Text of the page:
In New York state readiness states must be set for all OBD2 cars regardless of years. OBD1 is OK. As you car ages as a collector car a low battery during storage or a power disconnect repair may leave you with a car that must be junked because the monitors will not reset, though nothing is indicated as failed.

 

Prudence may put the maximum year for a collector car at 1994, with 1972 and older the lowest risk for governmental meddling.

 

Don't let this stuff surprise you. Tampering IS a crime and no regulation is without a monetary penalty.

Bernie,

  While it is true the majority of the monitors must be set, with the evap monitor being the most finicky, Illinois uses a graduating scale based on model year. I dont remember the model year cutoffs but I can clear a check engine light with my scanner while in line at the testing station in my `96 (OBD2) Suburban and still pass because the state allows a greater number of monitors not be set as compared to later model vehicles. I seem to recall 2 out of 4 monitors on the `96 and 4 out of 6 on 2002 and newer? Or something similar....the evap is always the most stubborn but generally all the monitors do not need to be set for the vehicle to pass here in Illinois

Tom

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15 hours ago, 1965rivgs said:

Randall,

  They dont charge for inspections here...the expense I was referring to is what it sometimes takes to pass....cats, oxygen sensors, etc....

Tom

 

I know we shouldn’t hijack John’s thread, BUT I’ll add this …

 

It must be nice not to pay for inspections, I’m out over $100 every year for them here in NC.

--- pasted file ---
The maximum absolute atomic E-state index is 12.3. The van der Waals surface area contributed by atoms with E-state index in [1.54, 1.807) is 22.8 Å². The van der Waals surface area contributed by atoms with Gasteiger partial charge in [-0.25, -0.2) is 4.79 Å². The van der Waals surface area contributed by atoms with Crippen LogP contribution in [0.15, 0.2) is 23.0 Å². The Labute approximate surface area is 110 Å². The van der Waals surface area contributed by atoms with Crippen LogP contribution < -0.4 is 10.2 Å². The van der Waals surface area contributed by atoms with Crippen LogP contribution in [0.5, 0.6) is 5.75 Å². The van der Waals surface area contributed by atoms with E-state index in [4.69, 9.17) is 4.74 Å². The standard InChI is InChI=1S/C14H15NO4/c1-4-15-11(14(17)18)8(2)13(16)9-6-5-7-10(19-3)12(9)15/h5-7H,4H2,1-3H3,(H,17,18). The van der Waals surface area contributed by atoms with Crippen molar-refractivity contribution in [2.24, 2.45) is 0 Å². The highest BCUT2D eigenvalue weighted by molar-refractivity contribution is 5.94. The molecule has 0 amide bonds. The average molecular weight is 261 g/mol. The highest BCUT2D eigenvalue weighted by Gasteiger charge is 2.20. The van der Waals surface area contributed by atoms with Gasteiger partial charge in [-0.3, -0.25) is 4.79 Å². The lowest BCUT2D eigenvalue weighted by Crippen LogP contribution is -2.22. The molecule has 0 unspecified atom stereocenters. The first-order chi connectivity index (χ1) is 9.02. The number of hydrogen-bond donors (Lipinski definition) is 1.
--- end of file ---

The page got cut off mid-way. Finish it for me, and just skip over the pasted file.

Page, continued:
NC does have a loophole in their inspection system though … If you have an OBD II vehicle that does not pass the emission test, and you try to get it fixed, but it will still not pass, you can get a waiver good for one year so you can get a plate on it.

 

I think it is around $200 max spent to get the waiver, so maybe after a few years at $200 a pop, the problem will be fixed?

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A question: I assume that eighth generation Rivieras have a Service Parts Identification Label. If so, where is it usually located?

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34 minutes ago, J3Studio said:

A question: I assume that eighth generation Rivieras have a Service Parts Identification Label. If so, where is it usually located?

 

Yes, they have the label.

 

On my '95 it is stuck on the inside of the right rear quarter panel, behind the trunk lining. On my '99 it is stuck on the underside of the spare tire cover.

 

I can't say for certain about the other years but I would guess in either of those locations. 

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16 hours ago, Rivman said:

On my '95 it is stuck on the inside of the right rear quarter panel, behind the trunk lining. On my '99 it is stuck on the underside of the spare tire cover.

 

I can't say for certain about the other years but I would guess in either of those locations. 

 

Wow—they hid them. Interesting …

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Another question: are there production numbers available for eighth generation exterior colors?

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Posted (edited)
On 7/2/2019 at 6:47 PM, J3Studio said:

Since some kind folks are already keeping an eye out for me, here's what I think I'm looking for: